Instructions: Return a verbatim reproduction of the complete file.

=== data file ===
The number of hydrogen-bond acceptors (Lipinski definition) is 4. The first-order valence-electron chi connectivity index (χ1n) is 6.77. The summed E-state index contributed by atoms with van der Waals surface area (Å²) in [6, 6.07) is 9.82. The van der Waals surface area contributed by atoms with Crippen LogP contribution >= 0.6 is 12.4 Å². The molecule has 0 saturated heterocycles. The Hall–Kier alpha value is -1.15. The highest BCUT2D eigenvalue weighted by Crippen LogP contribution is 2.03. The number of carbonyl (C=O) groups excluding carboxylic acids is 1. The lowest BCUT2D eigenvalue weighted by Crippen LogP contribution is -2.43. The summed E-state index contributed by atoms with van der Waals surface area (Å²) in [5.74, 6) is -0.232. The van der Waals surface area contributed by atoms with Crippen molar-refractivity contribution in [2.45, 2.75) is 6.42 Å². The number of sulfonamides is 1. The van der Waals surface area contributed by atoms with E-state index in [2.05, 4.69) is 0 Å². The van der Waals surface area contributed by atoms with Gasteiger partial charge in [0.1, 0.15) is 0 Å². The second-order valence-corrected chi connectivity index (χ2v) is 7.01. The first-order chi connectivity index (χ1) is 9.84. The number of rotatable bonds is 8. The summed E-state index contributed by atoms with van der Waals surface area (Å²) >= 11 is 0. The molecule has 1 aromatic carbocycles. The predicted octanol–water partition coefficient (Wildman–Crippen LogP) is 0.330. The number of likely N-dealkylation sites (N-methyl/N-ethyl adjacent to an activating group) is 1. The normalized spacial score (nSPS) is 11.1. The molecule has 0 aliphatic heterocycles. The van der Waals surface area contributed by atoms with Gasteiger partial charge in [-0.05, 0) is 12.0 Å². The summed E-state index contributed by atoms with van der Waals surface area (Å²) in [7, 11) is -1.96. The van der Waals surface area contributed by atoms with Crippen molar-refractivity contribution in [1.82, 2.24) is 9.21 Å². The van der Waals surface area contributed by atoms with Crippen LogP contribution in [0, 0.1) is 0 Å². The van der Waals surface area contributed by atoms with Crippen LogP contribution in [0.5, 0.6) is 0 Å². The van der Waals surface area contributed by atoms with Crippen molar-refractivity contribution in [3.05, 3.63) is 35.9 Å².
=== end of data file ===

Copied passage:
The number of hydrogen-bond acceptors (Lipinski definition) is 4. The first-order valence-electron chi connectivity index (χ1n) is 6.77. The summed E-state index contributed by atoms with van der Waals surface area (Å²) in [6, 6.07) is 9.82. The van der Waals surface area contributed by atoms with Crippen LogP contribution >= 0.6 is 12.4 Å². The molecule has 0 saturated heterocycles. The Hall–Kier alpha value is -1.15. The highest BCUT2D eigenvalue weighted by Crippen LogP contribution is 2.03. The number of carbonyl (C=O) groups excluding carboxylic acids is 1. The lowest BCUT2D eigenvalue weighted by Crippen LogP contribution is -2.43. The summed E-state index contributed by atoms with van der Waals surface area (Å²) in [5.74, 6) is -0.232. The van der Waals surface area contributed by atoms with Crippen molar-refractivity contribution in [2.45, 2.75) is 6.42 Å². The number of sulfonamides is 1. The van der Waals surface area contributed by atoms with E-state index in [2.05, 4.69) is 0 Å². The van der Waals surface area contributed by atoms with Gasteiger partial charge in [0.1, 0.15) is 0 Å². The second-order valence-corrected chi connectivity index (χ2v) is 7.01. The first-order chi connectivity index (χ1) is 9.84. The number of rotatable bonds is 8. The summed E-state index contributed by atoms with van der Waals surface area (Å²) >= 11 is 0. The molecule has 1 aromatic carbocycles. The predicted octanol–water partition coefficient (Wildman–Crippen LogP) is 0.330. The number of likely N-dealkylation sites (N-methyl/N-ethyl adjacent to an activating group) is 1. The normalized spacial score (nSPS) is 11.1. The molecule has 0 aliphatic heterocycles. The van der Waals surface area contributed by atoms with Gasteiger partial charge in [-0.05, 0) is 12.0 Å². The summed E-state index contributed by atoms with van der Waals surface area (Å²) in [7, 11) is -1.96. The van der Waals surface area contributed by atoms with Crippen molar-refractivity contribution in [1.82, 2.24) is 9.21 Å². The van der Waals surface area contributed by atoms with Crippen LogP contribution in [0, 0.1) is 0 Å². The van der Waals surface area contributed by atoms with Crippen LogP contribution in [0.5, 0.6) is 0 Å². The van der Waals surface area contributed by atoms with Crippen molar-refractivity contribution in [3.05, 3.63) is 35.9 Å².